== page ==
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Neurology. 1998 Jun;50(6):1580-5.

Midlife cardiovascular risk factors, ApoE, and cognitive decline in elderly male twins.

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1
Center for Health Sciences, SRI International, Menlo Park, CA 94025, USA.

Abstract

OBJECTIVE:

To investigate the combined effect of the apolipoprotein E epsilon4 (ApoE*4) allele and midlife cardiovascular risk factors on cognitive decline.

METHODS:

Data are from the National Heart, Lung, and Blood Institute Twin Study-a longitudinal cardiovascular epidemiologic study of World War II male veteran twins currently in its 27th year of follow-up. Subjects were assessed for cardiovascular risk factors, including BP and glucose levels, at mean ages 48, 58, and 63 years. Participants in the current study are 410 individual twin subjects for whom cognitive function was measured twice, at ages 63 and 73 years. Ten-year change scores in performance on neuropsychological test examinations were adjusted for age, education, baseline score, and incident cardiovascular disease.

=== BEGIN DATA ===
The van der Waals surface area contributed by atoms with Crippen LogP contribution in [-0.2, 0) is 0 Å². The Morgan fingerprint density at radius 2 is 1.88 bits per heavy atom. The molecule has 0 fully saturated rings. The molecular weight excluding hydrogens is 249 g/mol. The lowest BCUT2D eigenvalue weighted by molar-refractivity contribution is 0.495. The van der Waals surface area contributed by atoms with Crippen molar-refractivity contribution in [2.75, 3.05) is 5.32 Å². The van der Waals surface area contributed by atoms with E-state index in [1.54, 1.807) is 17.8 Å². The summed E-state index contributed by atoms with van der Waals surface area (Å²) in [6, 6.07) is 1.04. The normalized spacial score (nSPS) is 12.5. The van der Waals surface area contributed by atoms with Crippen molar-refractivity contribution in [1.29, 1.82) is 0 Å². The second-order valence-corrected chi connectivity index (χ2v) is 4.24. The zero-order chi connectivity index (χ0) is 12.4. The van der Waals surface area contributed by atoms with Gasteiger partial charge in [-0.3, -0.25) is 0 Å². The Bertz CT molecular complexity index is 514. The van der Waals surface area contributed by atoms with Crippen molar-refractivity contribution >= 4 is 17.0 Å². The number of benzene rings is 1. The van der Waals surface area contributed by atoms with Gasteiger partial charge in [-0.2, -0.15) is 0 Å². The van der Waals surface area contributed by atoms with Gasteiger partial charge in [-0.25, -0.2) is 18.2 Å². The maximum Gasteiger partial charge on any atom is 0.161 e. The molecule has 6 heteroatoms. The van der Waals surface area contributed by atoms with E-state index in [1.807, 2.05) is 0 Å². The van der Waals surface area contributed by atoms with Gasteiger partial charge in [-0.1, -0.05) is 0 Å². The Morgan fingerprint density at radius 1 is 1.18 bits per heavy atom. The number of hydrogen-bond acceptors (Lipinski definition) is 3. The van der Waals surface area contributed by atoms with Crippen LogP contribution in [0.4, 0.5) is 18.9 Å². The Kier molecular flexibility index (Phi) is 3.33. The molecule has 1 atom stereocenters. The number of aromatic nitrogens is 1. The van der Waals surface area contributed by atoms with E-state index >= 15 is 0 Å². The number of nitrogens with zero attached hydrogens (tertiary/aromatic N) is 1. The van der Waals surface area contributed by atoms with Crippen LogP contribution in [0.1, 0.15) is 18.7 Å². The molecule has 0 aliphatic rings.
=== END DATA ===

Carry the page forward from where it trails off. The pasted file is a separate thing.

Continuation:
RESULTS:

For the sample as a whole, we observed a significant decline (p < 0.01) in cognitive performance over the 10 years of follow-up. ApoE*4 carriers with midlife hyperglycemia experienced the greatest decline in performance, which was also greater than expected from the separate effects combined. Midlife hypertension and ApoE*4, were each associated with excess decline in performance on tests of psychomotor speed. Their joint effect, however, was not greater than expected from the separate effects combined.

CONCLUSIONS:

ApoE*4 and midlife cardiovascular risk factors may have a synergistic effect on decline in cognitive function. This effect may be due to greater vascular or degenerative damage among subjects with ApoE*4.

PMID:
9633697
[Indexed for MEDLINE]
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